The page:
It's been a lovely spring; the dogwood and azalea flowers held on longer than usual so there hasn't been the typical fifteen minute intermission between the first and second acts in the garden. Now the iris are blooming, the roses are covered with buds, the poppies ready to pop, and delphinium and foxglove spires gain a few more inches every day.

At least in theory this is what's happening. The end of May is Come to Jesus time for gardeners. I can no longer kid myself that the columbine might have reseeded itself, and that the special fern I got last summer is just slow to emerge. It's time to apply the cold eye of judgment and take stock of what's thriving and what's failing. The next step is to figure out why things aren't going well. Here are the most common culprits:

Shade- In our region many gardeners chase the sun. A sunny garden can become shady in less than five years as nearby trees grow up and out. If perennials like iris and Salvia and shrubs like roses aren't getting at least five hours of sun every day, they will become weaker over time, give poor flower performance, and be more susceptible to disease. Rearranging these plants in a sunnier spot (cheap) or trimming and/or thinning trees (expensive) will bring a sunny garden back to vigor.

Plant selection- before you blame yourself for not being a good gardener, do a background check on the plants that aren't doing well. Certain plants are magnets for disease and can be very difficult to grow in our climate. Hollyhocks get rust in about two seconds, and some varieties of zinnia, phlox, and bee balm are very prone to mildew. The biggest dog has to be the hybrid tea rose, which is virtually impossible to grow under regular garden conditions. If you suspect you have plants in this category, throw them in the trash (don't compost.)

Soil- This is the biggest factor in plant success, and the most variable. Good gardeners are mostly good soil engineers, and understand that most plants like soil that is fertile and well oxygenated. Ideally, there shouldn't be any bare earth in a garden. Without a covering of plants, compost, or mulch, soil loses its nutrients and also becomes compacted by raindrops, surprisingly enough. If you've recently had construction, tilled your garden, or had major tree work done, your soil is also probably compacted. Applying gypsum, a naturally occurring mineral, will loosen compacted soil if it's done annually for three years. And although plants will be slower to establish in compacted soil, eventually the roots will break through the compaction and allow much-needed air and water space between soil particles.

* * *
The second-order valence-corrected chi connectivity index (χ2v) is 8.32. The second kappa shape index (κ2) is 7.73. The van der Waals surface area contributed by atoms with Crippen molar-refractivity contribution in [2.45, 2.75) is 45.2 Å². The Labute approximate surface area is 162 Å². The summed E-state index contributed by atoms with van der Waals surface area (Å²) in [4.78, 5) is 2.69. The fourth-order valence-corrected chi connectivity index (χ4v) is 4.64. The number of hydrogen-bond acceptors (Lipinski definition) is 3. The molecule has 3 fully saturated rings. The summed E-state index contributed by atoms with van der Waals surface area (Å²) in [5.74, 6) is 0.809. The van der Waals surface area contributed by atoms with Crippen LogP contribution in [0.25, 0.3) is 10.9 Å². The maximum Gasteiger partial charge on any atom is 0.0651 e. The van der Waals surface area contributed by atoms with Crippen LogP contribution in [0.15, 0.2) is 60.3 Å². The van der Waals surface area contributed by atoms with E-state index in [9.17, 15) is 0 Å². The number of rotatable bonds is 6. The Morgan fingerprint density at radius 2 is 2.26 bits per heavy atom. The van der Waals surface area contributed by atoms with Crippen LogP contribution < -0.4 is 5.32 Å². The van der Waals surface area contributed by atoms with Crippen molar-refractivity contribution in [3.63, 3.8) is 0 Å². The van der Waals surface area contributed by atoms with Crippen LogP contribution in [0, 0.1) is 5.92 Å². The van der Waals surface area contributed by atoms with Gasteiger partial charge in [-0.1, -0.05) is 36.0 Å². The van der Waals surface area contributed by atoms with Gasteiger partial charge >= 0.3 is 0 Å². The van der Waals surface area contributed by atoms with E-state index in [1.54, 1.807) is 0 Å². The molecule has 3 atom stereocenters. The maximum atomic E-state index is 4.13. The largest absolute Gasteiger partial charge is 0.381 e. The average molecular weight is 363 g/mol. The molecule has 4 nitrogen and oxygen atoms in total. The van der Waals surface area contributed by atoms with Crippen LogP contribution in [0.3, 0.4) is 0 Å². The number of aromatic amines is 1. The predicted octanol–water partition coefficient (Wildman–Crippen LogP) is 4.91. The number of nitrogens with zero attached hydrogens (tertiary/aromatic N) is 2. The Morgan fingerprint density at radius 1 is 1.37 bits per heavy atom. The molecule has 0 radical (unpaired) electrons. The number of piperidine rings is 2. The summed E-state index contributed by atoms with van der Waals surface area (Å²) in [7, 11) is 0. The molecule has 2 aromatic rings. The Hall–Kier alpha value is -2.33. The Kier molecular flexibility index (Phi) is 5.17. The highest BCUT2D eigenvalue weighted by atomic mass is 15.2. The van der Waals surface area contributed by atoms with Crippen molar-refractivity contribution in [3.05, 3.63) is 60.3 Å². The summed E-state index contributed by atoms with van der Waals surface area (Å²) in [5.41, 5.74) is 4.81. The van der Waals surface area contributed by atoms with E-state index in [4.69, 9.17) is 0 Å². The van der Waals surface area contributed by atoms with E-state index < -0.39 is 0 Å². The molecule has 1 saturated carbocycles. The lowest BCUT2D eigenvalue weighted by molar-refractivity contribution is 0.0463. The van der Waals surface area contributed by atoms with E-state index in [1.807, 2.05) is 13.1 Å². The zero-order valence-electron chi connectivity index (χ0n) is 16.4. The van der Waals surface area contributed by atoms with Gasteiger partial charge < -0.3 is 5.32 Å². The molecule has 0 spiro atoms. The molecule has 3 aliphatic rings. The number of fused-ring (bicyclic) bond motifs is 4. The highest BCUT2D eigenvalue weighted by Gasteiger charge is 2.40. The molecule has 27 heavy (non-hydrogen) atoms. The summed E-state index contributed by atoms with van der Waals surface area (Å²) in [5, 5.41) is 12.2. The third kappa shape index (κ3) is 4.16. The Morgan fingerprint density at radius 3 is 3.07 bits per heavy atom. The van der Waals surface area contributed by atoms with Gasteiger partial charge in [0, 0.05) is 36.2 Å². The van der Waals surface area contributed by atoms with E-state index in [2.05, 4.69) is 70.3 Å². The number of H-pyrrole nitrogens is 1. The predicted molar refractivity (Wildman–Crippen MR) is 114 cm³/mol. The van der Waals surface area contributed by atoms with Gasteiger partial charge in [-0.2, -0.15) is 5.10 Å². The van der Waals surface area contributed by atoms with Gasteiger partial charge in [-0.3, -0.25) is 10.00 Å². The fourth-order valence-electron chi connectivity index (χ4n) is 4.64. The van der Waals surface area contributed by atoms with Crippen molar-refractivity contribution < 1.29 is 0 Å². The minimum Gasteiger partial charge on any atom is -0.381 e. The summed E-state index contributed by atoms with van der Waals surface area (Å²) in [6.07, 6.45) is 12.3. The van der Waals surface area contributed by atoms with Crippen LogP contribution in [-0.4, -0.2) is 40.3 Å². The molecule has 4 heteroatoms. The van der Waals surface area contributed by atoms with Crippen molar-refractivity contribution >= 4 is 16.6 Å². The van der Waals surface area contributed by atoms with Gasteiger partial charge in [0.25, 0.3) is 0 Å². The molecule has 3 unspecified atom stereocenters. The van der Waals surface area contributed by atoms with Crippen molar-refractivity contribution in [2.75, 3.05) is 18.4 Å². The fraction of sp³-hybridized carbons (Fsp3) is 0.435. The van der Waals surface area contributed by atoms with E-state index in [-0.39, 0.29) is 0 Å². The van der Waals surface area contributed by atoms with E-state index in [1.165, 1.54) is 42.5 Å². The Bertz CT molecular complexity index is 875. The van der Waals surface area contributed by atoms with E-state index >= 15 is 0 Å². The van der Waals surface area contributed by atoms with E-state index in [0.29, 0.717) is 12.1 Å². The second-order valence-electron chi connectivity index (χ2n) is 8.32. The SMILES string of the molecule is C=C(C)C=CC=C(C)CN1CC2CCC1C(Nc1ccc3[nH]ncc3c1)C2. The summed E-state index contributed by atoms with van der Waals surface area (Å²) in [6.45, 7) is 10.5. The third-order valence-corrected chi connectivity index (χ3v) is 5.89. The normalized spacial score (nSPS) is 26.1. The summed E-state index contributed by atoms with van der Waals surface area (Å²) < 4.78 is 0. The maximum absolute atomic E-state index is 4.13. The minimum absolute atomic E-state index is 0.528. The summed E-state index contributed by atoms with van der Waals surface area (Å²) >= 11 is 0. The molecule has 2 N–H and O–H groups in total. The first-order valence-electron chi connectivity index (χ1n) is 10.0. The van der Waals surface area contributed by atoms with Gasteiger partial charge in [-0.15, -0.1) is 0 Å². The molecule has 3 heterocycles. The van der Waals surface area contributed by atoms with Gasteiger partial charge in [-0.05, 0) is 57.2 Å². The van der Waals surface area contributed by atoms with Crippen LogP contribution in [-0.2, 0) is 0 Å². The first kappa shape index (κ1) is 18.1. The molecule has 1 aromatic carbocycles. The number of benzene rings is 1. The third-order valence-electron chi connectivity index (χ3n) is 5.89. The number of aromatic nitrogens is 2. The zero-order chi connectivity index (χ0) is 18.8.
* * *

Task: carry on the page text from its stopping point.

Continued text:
Also, soil will become depleted over time, so organic matter should continually be reintroduced. Once mostly composted, leaves and household plant waste can be added back to the garden; no need to dig it in, just spread it around the plants. Heavy feeding plants will benefit from applications of organic fertilizer. And (my opinion here) all plants do better with the addition of some kind of animal manure. The cheapest and least smelly is dehydrated chicken manure, which can be applied a few times in the growing season. By adding compost and manure, I've greatly improved the terrible soil in my garden over the past two years, and it's looking much better.

Although there are hundreds of other reasons plants can languish, these are the most common. And the good news is that all these problems can be fixed relatively quickly, so you can get your garden on!